Colorado PROFILES, The Colorado Clinical and Translational Sciences Institute (CCTSI)
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Implementing Sustainable Diabetes Prevention and Self-Management in Primary Care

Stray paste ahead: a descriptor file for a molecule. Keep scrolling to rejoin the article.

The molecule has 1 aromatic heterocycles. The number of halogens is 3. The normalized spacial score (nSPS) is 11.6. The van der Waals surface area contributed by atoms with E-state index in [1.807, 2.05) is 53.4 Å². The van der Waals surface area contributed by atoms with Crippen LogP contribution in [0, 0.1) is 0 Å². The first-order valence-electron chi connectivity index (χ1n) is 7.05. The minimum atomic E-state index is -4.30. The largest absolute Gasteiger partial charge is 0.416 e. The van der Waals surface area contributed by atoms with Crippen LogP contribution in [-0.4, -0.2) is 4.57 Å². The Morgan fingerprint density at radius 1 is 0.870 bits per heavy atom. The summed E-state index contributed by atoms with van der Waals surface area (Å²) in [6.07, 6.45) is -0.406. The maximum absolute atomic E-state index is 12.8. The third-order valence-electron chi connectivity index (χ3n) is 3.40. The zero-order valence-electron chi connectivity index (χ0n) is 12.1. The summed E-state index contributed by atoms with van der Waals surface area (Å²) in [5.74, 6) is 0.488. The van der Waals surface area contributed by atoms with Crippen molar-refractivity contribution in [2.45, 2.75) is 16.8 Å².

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Diabetes is a devastating disease, the complications of which result in premature death or disability for many Americans. Although clinical trials demonstrate the efficacy of type 2 diabetes management as well as lifestyle interventions to prevent and delay diabetes in those with pre-diabetes, there is a substantial gap between optimal care management and prevention and what is currently delivered in practice. Patients, both with and at-risk for diabetes, receive their health care predominantly through primary care practices, which base their care delivery on the traditional model of acute, episodic care delivered by individual physicians. The Chronic Care Model (CCM) provides an alternative framework to address chronic and preventive care. Key elements include self-management support, delivery system design, decision support and clinical information systems. Research demonstrates that the CCM improves both care delivery and outcomes for patients with diabetes, however, financial sustainability of the CCM in primary care, where practices depend almost entirely on fee-for- service reimbursement, has presented a major barrier. Reimbursement strategies supporting chronic and preventive care are emerging, but have not yet been tested at the practice level in a fee-for-service payment environment. Therefore the focus of this proposal is: How can primary care practices implement and sustain the CCM for patients with, and at-risk for, diabetes within a predominantly fee-for-service payment environment? In this study, we will implement the CCM focusing on two organizing strategies: 1) clinical information system to prompt, remind and report for systematic decision support to clinicians and their team, and 2) care managers to support patient self-management and prevention. Integrated Health Associates (IHA) is a Michigan-based, physician-owned group of practices that receive predominantly fee-for-service payment. Their ten primary care practices will participate with half randomly assigned to intervention and half as usual care comparisons. Study aims are: 1) To implement the CCM, focusing on the implementation of clinical information systems and care management, for patients having and at risk for diabetes, into primary care practices, and to describe qualitatively and quantitatively the barriers, facilitators, and methods used to accomplish successful integration. 2) To identify and measure financial sustainability of CCM implementation on two levels: a) the intervention practice's capacity to generate new sources of income to cover the direct costs of the clinical information systems and care managers and b) completing a full cost effectiveness analysis of the CCM implementation with regard to the total costs to practices, patients and the health care system versus benefits accrued by participating patients. 3) To measure outcomes of practice-level CCM implementation on patient's physiologic indicators and health behaviors. Primary measures include HbA1c, blood pressure, lipids, fasting blood sugar levels, and BMI, as compared to similar patients in comparison practices, at one year follow-up. Secondary measures include diet, physical activity, alcohol and tobacco use.
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